John Betjeman: A Life in Pictures, compiled and introduced by Bevis Hillier. London: John Murray. 160 pp. Illustrated with drawings and photographs. $19.95. Assembled and annotated by John Betjeman's authorized biographer, this charming book gives one the pleasure associated with discovering a family scrapbook filled with items as unexpected as they are intriguing. Lavishly illustrated with photographs and reproductions of portraits, and animated by an infectious affection for its subject, this handsome volume will delight admirers of Britain's late poet laureate. It will also serve as an introduction to those unfamiliar with this attractive man of letters who, if not one of the century's great poets, was the author of a body of delightful verse whose rhythmic felicity has enchanted many readers.
Betjeman's world is pictured here, from the teddy bear immortalized in his poetry of childhood to the rather overbearing examples of Victorian architecture he fought so hard -- sometimes with success, sometimes not -- to preserve amid the modern urban sprawl of postwar London. Where else could fans of his celebrated wartime poem ``A Subaltern's Love-song,'' first published by Cyril Connolly in Horizon in February 1941, find a photograph of Miss Joan Hunter Dunn, who inspired the poem and whose name lent such resonance to the refrain? Miss J. Hunter Dunn, Miss J. Hunter Dunn, Furnish'd and burnish'd by Aldershot sun, What strenuous singles we played after tea, We in the tournament -- you against me!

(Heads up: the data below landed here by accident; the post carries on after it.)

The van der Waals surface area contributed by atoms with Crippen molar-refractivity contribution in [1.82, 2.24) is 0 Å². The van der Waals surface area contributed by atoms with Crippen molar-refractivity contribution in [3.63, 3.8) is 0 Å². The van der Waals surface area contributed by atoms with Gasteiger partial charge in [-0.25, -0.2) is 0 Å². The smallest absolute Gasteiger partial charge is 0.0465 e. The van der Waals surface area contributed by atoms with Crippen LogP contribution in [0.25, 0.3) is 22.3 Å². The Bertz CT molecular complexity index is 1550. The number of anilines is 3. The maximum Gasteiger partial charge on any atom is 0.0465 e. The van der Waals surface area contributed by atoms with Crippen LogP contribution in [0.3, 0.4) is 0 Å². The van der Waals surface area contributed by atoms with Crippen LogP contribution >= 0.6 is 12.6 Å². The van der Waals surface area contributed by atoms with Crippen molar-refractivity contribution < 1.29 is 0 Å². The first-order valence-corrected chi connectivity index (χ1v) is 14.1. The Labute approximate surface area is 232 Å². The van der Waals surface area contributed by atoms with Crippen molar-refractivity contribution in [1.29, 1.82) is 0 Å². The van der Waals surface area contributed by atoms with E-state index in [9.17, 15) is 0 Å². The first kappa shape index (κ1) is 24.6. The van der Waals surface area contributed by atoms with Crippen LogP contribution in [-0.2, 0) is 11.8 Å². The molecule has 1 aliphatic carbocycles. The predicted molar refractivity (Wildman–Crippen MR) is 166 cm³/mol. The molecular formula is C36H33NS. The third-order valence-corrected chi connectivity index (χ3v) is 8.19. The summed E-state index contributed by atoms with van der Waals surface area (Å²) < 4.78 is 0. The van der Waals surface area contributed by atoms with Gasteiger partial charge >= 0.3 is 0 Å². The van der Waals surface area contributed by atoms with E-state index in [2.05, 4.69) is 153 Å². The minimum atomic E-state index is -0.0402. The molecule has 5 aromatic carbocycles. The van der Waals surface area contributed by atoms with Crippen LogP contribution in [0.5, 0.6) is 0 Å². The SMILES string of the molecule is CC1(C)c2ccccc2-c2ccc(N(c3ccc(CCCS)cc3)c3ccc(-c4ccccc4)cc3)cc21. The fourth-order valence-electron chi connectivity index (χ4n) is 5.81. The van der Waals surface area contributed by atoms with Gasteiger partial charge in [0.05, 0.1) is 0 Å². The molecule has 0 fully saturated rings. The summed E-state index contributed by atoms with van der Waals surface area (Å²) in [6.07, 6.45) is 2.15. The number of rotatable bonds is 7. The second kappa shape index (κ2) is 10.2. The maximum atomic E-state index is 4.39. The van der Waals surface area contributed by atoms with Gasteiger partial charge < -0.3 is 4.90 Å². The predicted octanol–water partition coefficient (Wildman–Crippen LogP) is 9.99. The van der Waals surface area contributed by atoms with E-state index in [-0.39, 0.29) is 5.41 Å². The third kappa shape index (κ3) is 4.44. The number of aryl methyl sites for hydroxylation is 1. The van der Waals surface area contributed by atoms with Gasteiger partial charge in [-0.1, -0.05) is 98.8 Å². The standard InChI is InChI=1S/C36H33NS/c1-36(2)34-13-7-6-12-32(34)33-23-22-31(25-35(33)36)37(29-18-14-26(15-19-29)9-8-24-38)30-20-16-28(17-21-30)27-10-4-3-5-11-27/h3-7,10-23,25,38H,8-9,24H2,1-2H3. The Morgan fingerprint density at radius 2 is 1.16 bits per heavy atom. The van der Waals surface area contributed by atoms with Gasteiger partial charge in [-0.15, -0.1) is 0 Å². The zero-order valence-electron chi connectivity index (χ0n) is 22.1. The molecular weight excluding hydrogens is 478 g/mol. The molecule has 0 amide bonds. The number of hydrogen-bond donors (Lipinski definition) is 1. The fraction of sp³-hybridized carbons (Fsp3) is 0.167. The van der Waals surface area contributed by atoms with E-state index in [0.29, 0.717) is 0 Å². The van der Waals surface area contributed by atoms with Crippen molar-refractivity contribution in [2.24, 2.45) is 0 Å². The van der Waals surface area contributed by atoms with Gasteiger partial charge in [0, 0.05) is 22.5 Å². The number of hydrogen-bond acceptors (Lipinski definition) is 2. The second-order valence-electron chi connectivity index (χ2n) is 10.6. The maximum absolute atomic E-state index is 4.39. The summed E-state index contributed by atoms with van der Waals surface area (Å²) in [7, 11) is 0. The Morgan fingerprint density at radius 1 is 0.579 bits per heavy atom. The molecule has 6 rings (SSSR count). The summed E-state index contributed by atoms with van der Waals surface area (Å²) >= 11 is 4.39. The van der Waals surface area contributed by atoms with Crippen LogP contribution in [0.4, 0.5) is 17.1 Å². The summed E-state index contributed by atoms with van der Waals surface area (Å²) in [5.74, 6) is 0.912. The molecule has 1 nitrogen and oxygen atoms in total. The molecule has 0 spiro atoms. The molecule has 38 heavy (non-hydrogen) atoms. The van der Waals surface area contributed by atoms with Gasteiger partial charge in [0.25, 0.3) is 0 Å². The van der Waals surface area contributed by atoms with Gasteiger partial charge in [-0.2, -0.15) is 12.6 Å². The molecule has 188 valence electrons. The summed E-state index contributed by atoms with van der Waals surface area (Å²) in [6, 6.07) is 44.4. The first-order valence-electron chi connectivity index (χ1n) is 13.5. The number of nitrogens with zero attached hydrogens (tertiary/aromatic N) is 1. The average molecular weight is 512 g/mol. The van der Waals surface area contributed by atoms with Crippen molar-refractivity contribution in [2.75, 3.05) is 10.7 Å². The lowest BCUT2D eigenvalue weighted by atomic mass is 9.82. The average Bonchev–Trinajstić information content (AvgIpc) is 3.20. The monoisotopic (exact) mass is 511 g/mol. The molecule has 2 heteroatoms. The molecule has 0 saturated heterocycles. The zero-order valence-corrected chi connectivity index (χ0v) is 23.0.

But beyond Betjeman, this book is an invaluable source to those who like to travel back in time -- via the constant stream of memoirs and collections of letters being published -- to the literary world of London between the wars. Aficionados of Evelyn Waugh, Nancy Mitford, Anthony Powell, and of the world of the Bright Young People celebrated in so many of their novels will find all sorts of riches here. The scores of photographs, for instance, enable one to put a face to many whose names are familiar to readers of literary biographies, journals, and letters of this period.
Bevis Hillier is to be congratulated for the grace with which he has performed this affectionate tribute. The manner in which he has done so gives one every reason to anticipate with great pleasure the advent of his biography of John Betjeman, the first volume of which is nearly completed.
Merle Rubin reviews books regularly for the Monitor.